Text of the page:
Cleveland On a BudgetLocated on the shores of Lake Erie of the Great Lakes, Cleveland is the second largest city in the U.S. state of Ohio. As a culturally diverse and thriving metropolitan area, the city is host to a vast range of sights and activities, such as world-class museums, cultural events, professional sports, and golf courses as well as plenty of dining, shopping, and entertainment opportunities.
SightsHaving boomed throughout the Industrial Revolution, Cleveland has a proud manufacturing history that is largely represented in a concentration of historical landmarks located in University Circle near the Downtown. One of the attractions here includes the Western Reserve Historical Society where two 20th-century mansions exhibit Cleveland's history as well as the Crawford Auto-Aviation Museum and an extensive Cleveland historical research library. The area is also host to the Cleveland Museum of Art, Cleveland Museum of Natural History, Cleveland Cultural Gardens (in Rockefeller Park), Cleveland Botanical Garden, and Lake View Cemetery where many famous people are buried, such as President James A. Garfield and John D. Rockefeller.
Cleveland is also nicknamed the “Rock n Roll Capital” due to the Rock and Roll Hall of Fame, located Downtown. This museum is a must-see for visitors and locals alike, archiving the history of the best-known and most influential artists, producers, and other notable figures in rock and roll. Another of Cleveland's nicknames is the "Forest City" because of it parks and forested areas. The largest of these areas within the city is Rockefeller Park, which features the Cultural Gardens, a greenhouse, a seven-mile stream, and landmark late 19th-century bridges.
NeighborhoodsThe three main districts of Cleveland are Downtown, East Side, and West Side. Downtown Cleveland hugs Lake Erie near the mouth of the Cuyahoga River. It is further divided into individual neighborhoods and Cleveland State University, and is the most convenient location for accommodations during a visit due to its central location and proximity to plenty of dining, shopping, and entertainment. East Side indicates the portion of the city that lies to the east of the river, while West Side indicates the portion to the right of the river. Both are broken down into an assortment of individual neighborhoods. East Side is known for its cultural and arts complex, while West Side is home to the airport and West Side market. While most of Cleveland's neighborhoods are walkable with plenty of restaurants, shopping, galleries, and cafes a few worthy of note include Tremont for its art scene of galleries, theatres, and cafes, Ohio City for its microbreweries, eclectic shops, and cafes, and Coventry Village for its metropolitan experience of locally-sourced food, antique shops, and retail locations.
ActivitiesAside from its parks and historical heritage, Cleveland also puts on a number of cultural events, big and small, throughout the year-especially in the arts districts. Entertainment ranges from theatre, dance, and music to gallery showings, exhibits, and much more. Another unique experience is the West Side Market, where visitors can buy artisan goods, fresh produce, baked goods, and prepared food. This is just one of many smaller varieties of markets throughout the city. Movie fans also make it a point to visit the Christmas Story House in the Tremont neighborhood, which has been restored to an accurate portrayal of the house in the movie, both inside and out.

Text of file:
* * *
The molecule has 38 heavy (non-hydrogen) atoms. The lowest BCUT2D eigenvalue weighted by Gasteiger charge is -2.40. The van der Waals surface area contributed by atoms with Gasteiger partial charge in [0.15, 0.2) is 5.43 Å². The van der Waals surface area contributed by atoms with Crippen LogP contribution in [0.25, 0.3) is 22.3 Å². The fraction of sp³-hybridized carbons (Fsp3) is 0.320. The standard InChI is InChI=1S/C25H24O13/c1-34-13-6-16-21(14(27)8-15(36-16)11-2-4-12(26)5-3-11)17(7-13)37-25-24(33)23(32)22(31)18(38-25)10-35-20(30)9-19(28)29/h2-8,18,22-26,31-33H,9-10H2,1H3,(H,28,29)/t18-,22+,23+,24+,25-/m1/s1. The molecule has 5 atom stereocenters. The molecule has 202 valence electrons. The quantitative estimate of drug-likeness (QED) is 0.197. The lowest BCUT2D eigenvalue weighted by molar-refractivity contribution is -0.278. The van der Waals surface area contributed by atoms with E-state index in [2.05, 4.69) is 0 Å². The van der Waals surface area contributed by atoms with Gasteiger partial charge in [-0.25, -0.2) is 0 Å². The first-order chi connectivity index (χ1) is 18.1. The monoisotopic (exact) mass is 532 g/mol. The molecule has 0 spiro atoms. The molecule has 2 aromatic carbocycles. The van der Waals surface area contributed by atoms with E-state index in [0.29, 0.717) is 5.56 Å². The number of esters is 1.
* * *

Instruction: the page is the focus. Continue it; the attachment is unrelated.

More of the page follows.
Other activities include a packed schedule of professional sporting events, the most golf courses per capita in the United States, and a plethora of lake activities including boating, sailing, fishing, swimming, and a full range of water sports. Just outside the Cleveland area there are also miles of trails for hiking, biking, and horseback riding in what is known as the Emerald Necklace, boosting Cleveland's "Forest City" status.
Food and DiningBeing a major American city, Cleveland has just about any kind of food one could ask for, from major well-known restaurant and fast food chains to specialty international options like Chinese, Japanese, Thai, Italian, Mexican, Indian, Mediterranean and many more. There are also a number of vibrant markets with ethnic food options, as well as world-class restaurants, especially in the Downtown area. Other neighborhoods with premiere dining opportunities include the Historic Warehouse District, the Flats, Ohio City, Tremont, the Gateway Neighborhood, and along the Restaurant Row in the East Side suburbs. Italian-American bakeries are also abundant throughout the city, serving sweet handmade pastries and donuts, but a Cleveland specialty is the Cleveland-style Cassata Cake made with strawberries and rich custard. Another local favorite is the Polish Boy or Po' Boy, which consists of kielbasa and sauerkraut on a hot dog bun typically topped with hot sauce and served with french fries.
TransportationThe city is served by Cleveland Hopkins International Airport, located about 13 miles southwest of Downtown. Easy transportation between the airport and Downtown Cleveland is available via the RTA Red Line Rapid Transit for just a few dollars. The next nearest airport is Akron-Canton Airport, located 50 miles south of Cleveland in Akron.
Many visitors also arrive by car via one of the four main Interstate highways-71, 77, 80, or 90. Amtrak trains and long-distance buses also arrive in Cleveland.